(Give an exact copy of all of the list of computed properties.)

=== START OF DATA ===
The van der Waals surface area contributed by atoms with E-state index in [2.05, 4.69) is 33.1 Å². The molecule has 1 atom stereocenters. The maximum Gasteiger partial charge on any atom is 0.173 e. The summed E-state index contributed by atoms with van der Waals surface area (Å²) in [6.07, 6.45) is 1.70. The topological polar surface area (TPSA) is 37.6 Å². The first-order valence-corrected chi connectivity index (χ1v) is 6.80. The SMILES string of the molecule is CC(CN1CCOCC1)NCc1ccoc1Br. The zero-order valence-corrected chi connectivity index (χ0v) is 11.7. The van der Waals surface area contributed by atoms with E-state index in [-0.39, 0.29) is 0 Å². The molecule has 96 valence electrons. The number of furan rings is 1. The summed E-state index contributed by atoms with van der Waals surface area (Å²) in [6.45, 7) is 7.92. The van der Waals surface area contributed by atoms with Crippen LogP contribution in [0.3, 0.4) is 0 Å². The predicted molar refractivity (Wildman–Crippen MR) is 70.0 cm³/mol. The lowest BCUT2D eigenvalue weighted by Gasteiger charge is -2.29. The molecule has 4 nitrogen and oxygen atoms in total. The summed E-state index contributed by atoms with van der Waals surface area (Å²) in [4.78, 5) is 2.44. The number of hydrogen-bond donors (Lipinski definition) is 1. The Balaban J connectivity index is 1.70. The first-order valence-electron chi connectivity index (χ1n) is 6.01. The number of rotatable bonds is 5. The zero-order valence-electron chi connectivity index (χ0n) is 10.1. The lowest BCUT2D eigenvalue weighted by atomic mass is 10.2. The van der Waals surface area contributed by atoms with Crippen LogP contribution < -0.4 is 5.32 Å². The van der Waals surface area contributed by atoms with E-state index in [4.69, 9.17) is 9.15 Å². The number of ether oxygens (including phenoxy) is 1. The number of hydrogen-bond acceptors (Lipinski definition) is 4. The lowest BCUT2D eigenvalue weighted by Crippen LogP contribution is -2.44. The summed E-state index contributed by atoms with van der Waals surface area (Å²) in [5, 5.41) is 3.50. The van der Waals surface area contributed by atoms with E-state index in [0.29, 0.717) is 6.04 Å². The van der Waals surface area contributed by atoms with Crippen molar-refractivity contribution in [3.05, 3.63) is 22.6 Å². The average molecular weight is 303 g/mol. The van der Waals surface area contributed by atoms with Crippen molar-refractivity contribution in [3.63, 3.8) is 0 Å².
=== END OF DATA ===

The van der Waals surface area contributed by atoms with E-state index in [2.05, 4.69) is 33.1 Å². The molecule has 1 atom stereocenters. The maximum Gasteiger partial charge on any atom is 0.173 e. The summed E-state index contributed by atoms with van der Waals surface area (Å²) in [6.07, 6.45) is 1.70. The topological polar surface area (TPSA) is 37.6 Å². The first-order valence-corrected chi connectivity index (χ1v) is 6.80. The SMILES string of the molecule is CC(CN1CCOCC1)NCc1ccoc1Br. The zero-order valence-corrected chi connectivity index (χ0v) is 11.7. The van der Waals surface area contributed by atoms with E-state index in [-0.39, 0.29) is 0 Å². The molecule has 96 valence electrons. The number of furan rings is 1. The summed E-state index contributed by atoms with van der Waals surface area (Å²) in [6.45, 7) is 7.92. The van der Waals surface area contributed by atoms with Crippen LogP contribution in [0.3, 0.4) is 0 Å². The predicted molar refractivity (Wildman–Crippen MR) is 70.0 cm³/mol. The lowest BCUT2D eigenvalue weighted by Gasteiger charge is -2.29. The molecule has 4 nitrogen and oxygen atoms in total. The summed E-state index contributed by atoms with van der Waals surface area (Å²) in [4.78, 5) is 2.44. The number of hydrogen-bond donors (Lipinski definition) is 1. The Balaban J connectivity index is 1.70. The first-order valence-electron chi connectivity index (χ1n) is 6.01. The number of rotatable bonds is 5. The zero-order valence-electron chi connectivity index (χ0n) is 10.1. The lowest BCUT2D eigenvalue weighted by atomic mass is 10.2. The van der Waals surface area contributed by atoms with Crippen LogP contribution < -0.4 is 5.32 Å². The van der Waals surface area contributed by atoms with E-state index in [4.69, 9.17) is 9.15 Å². The number of ether oxygens (including phenoxy) is 1. The number of hydrogen-bond acceptors (Lipinski definition) is 4. The lowest BCUT2D eigenvalue weighted by Crippen LogP contribution is -2.44. The summed E-state index contributed by atoms with van der Waals surface area (Å²) in [5, 5.41) is 3.50. The van der Waals surface area contributed by atoms with E-state index in [0.29, 0.717) is 6.04 Å². The van der Waals surface area contributed by atoms with Crippen molar-refractivity contribution in [3.05, 3.63) is 22.6 Å². The average molecular weight is 303 g/mol. The van der Waals surface area contributed by atoms with Crippen molar-refractivity contribution in [3.63, 3.8) is 0 Å².